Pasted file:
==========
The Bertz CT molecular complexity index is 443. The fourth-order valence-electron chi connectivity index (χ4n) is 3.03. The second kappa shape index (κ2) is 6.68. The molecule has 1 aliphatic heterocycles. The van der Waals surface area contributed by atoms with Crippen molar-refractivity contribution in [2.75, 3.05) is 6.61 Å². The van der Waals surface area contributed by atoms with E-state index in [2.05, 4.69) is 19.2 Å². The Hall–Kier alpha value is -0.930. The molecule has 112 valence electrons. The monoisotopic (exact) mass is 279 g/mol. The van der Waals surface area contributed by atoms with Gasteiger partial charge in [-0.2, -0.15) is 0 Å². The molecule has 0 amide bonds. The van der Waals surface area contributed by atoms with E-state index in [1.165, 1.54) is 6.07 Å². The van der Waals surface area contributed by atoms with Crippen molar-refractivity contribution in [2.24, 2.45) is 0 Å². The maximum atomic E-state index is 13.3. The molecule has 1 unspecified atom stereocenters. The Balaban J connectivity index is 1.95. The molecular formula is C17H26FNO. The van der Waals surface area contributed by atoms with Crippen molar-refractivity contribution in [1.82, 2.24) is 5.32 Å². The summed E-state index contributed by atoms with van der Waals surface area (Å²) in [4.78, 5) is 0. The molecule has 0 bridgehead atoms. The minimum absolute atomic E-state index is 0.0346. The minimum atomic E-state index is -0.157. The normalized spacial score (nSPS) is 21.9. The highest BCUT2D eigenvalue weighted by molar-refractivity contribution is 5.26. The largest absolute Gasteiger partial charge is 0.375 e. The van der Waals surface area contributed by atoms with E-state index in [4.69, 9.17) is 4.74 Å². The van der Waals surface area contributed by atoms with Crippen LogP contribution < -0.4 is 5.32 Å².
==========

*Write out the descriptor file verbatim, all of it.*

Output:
The Bertz CT molecular complexity index is 443. The fourth-order valence-electron chi connectivity index (χ4n) is 3.03. The second kappa shape index (κ2) is 6.68. The molecule has 1 aliphatic heterocycles. The van der Waals surface area contributed by atoms with Crippen molar-refractivity contribution in [2.75, 3.05) is 6.61 Å². The van der Waals surface area contributed by atoms with E-state index in [2.05, 4.69) is 19.2 Å². The Hall–Kier alpha value is -0.930. The molecule has 112 valence electrons. The monoisotopic (exact) mass is 279 g/mol. The van der Waals surface area contributed by atoms with Gasteiger partial charge in [-0.2, -0.15) is 0 Å². The molecule has 0 amide bonds. The van der Waals surface area contributed by atoms with E-state index in [1.165, 1.54) is 6.07 Å². The van der Waals surface area contributed by atoms with Crippen molar-refractivity contribution in [2.24, 2.45) is 0 Å². The maximum atomic E-state index is 13.3. The molecule has 1 unspecified atom stereocenters. The Balaban J connectivity index is 1.95. The molecular formula is C17H26FNO. The van der Waals surface area contributed by atoms with Crippen molar-refractivity contribution in [1.82, 2.24) is 5.32 Å². The summed E-state index contributed by atoms with van der Waals surface area (Å²) in [4.78, 5) is 0. The molecule has 0 bridgehead atoms. The minimum absolute atomic E-state index is 0.0346. The minimum atomic E-state index is -0.157. The normalized spacial score (nSPS) is 21.9. The highest BCUT2D eigenvalue weighted by molar-refractivity contribution is 5.26. The largest absolute Gasteiger partial charge is 0.375 e. The van der Waals surface area contributed by atoms with E-state index in [4.69, 9.17) is 4.74 Å². The van der Waals surface area contributed by atoms with Crippen LogP contribution < -0.4 is 5.32 Å².